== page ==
Love Back to School

Month 1 Meltdowns? 5 Ways to Nurture a Positive Attitude in the New School Year

The first few months of a new school year can be tough for kids at just about any age. And when the kids are having a difficult time, parents are usually struggling too. Here’s a few ideas to help make sure they’re making a successful transition into the new year.

1. Support Their Teacher

Share your child’s favorite activities, the name they prefer to be called and if they have a sibling or close friend in the same school. Teachers are pulled in 100 directions at once, so it can seem like they may not be able to do much to individually support your child. But, they care!

If they have this info about your child in the back of their head, they’ll be more likely to introduce a game they like or have the sibling come by for a visit when your child’s having a rough day.

2. Avoid Being Late Early in the Year

Nobody likes to be last to the party, the same goes for school.

Even if it seems impossible when that alarm first goes off, it’s important that kids get to school on time. It’s much easier to feel overwhelmed and uncomfortable if they’re one of the last to arrive. Showing up early or on time helps them transition naturally into their day, and keeps you on schedule too. Even if you haven’t been able to stick to that schedule through the first month or so of school, it’s still worth a try now!

3. Keep Goodbyes Brief and Upbeat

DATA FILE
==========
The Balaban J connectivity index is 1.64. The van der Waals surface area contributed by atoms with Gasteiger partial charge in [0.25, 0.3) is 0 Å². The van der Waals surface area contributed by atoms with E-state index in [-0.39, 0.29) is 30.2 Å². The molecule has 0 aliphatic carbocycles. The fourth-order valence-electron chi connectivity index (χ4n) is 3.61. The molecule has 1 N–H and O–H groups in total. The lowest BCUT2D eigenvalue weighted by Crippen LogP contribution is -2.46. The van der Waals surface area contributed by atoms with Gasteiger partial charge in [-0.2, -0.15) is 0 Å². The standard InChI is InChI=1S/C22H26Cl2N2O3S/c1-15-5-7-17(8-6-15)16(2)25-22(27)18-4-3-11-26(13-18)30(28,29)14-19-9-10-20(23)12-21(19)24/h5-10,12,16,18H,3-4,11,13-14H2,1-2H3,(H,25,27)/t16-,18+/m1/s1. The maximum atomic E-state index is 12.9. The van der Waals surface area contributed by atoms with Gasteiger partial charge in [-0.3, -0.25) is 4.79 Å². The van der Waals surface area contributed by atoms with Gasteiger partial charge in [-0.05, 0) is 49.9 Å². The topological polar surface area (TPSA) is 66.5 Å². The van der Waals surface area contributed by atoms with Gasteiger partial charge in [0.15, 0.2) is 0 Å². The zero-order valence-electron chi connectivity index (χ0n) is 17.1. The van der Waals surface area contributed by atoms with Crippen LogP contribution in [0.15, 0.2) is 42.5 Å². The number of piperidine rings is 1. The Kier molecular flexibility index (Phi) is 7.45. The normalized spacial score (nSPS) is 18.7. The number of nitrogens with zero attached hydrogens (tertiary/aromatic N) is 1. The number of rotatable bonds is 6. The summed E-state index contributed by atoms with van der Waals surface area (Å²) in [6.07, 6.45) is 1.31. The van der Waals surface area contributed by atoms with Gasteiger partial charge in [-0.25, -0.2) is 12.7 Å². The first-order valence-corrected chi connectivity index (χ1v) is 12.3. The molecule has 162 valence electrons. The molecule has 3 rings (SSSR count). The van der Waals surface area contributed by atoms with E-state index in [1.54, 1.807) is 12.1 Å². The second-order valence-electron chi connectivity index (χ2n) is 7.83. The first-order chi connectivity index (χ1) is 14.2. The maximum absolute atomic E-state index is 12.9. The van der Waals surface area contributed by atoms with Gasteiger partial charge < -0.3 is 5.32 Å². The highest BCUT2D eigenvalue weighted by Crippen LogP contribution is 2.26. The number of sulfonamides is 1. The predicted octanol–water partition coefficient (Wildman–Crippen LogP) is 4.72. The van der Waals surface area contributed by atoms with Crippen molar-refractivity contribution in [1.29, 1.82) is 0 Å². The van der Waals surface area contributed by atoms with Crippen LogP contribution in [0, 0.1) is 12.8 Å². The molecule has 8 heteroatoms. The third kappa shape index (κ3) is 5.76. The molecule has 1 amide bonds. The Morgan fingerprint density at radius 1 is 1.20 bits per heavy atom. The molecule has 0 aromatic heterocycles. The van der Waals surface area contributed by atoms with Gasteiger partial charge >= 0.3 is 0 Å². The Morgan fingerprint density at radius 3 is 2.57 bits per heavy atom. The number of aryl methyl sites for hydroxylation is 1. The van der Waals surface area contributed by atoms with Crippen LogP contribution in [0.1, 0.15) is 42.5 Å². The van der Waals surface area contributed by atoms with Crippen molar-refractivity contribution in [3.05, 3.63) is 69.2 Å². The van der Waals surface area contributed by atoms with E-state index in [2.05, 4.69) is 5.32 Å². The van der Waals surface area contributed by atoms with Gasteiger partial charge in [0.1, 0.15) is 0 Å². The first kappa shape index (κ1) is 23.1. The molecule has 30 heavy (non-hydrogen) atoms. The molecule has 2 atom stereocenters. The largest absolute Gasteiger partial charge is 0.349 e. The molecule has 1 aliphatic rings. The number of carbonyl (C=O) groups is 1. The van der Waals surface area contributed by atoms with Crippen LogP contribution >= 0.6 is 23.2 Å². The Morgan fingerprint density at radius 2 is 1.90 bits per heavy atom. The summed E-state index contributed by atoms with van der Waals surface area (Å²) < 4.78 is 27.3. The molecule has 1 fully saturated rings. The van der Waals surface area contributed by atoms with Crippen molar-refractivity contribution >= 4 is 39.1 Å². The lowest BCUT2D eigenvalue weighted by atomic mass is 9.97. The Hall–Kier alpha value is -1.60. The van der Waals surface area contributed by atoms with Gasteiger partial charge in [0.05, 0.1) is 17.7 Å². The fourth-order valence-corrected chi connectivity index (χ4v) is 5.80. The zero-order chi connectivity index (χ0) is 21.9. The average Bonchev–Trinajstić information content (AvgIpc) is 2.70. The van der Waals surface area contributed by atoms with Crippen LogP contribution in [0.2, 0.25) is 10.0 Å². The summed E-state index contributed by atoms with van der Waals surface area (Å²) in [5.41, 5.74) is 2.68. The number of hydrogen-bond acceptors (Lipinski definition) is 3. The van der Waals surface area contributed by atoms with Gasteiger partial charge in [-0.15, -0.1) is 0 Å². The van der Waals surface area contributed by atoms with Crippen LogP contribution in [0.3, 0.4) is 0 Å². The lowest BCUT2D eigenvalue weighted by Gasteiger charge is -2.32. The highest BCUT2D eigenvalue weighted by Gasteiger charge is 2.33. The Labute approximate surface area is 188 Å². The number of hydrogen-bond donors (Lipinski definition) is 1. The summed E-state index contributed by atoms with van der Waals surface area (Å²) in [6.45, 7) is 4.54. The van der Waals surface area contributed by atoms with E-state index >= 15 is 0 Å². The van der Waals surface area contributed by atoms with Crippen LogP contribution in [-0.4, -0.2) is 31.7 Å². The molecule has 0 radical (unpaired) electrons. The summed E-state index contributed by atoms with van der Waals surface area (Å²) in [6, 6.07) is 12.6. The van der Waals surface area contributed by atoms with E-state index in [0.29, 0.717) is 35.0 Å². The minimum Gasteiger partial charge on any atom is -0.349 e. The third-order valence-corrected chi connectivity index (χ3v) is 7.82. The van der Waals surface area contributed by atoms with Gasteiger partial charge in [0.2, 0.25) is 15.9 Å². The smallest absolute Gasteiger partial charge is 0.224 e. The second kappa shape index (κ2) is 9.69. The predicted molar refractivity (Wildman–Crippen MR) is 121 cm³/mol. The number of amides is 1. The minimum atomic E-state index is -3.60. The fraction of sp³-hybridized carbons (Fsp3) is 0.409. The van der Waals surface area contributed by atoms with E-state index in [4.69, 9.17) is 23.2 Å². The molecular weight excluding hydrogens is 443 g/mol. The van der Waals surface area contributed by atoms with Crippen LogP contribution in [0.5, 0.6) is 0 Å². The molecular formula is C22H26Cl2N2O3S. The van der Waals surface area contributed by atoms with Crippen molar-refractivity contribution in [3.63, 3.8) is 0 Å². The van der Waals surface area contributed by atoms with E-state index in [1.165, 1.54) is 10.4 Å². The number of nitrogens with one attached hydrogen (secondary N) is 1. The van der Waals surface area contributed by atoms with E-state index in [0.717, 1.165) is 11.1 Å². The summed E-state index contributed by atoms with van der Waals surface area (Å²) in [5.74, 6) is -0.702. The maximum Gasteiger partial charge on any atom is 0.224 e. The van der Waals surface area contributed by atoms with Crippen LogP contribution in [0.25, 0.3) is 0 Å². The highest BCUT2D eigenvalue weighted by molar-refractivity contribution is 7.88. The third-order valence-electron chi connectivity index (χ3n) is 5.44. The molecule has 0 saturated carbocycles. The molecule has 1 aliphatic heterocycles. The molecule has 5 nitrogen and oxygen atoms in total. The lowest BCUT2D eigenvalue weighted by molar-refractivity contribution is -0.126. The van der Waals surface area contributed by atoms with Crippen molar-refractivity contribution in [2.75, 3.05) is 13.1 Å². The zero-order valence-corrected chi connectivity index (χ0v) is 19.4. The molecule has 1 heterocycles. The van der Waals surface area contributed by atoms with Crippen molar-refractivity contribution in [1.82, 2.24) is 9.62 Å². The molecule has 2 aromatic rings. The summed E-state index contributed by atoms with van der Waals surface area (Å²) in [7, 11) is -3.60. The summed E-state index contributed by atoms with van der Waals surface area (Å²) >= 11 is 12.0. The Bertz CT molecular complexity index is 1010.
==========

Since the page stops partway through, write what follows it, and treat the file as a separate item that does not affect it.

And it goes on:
You’re going to be saying goodbye to your kids just about every day. This can be tough for your little one to get used to, but it’s important to normalize the process and not make a big deal out of goodbyes. This will keep everyone on schedule, and serves as a reminder that you will see each other again soon.

One idea is to create a fun goodbye tradition, like a secret handshake or a short dance. Ask your child for ideas and come up with one you can do together each day!

4. Have Productive After-School Conversation 

All kids are used to the typical “How was school today?” So used to it, in fact, that they don’t usually respond with more than a single word. Try asking more dynamic questions to get a better response. Questions will vary based on the age of your child, but some good starting points are:

  • Will you tell/show me something you learned today?

  • What was the highlight of your day?

  • Did any of your friends do something that made you laugh?

  • What do you think about Math? That used to be my favorite!

5. Get A Routine Going 

Set consistent routines for sleep and homework – that way expectations are set and kids are well-rested, alert, and prepared for class. This can help reduce overall anxiety and help them focus more on what they’re learning and on building strong relationships with their peers and teachers.


Jordan Rosenbaum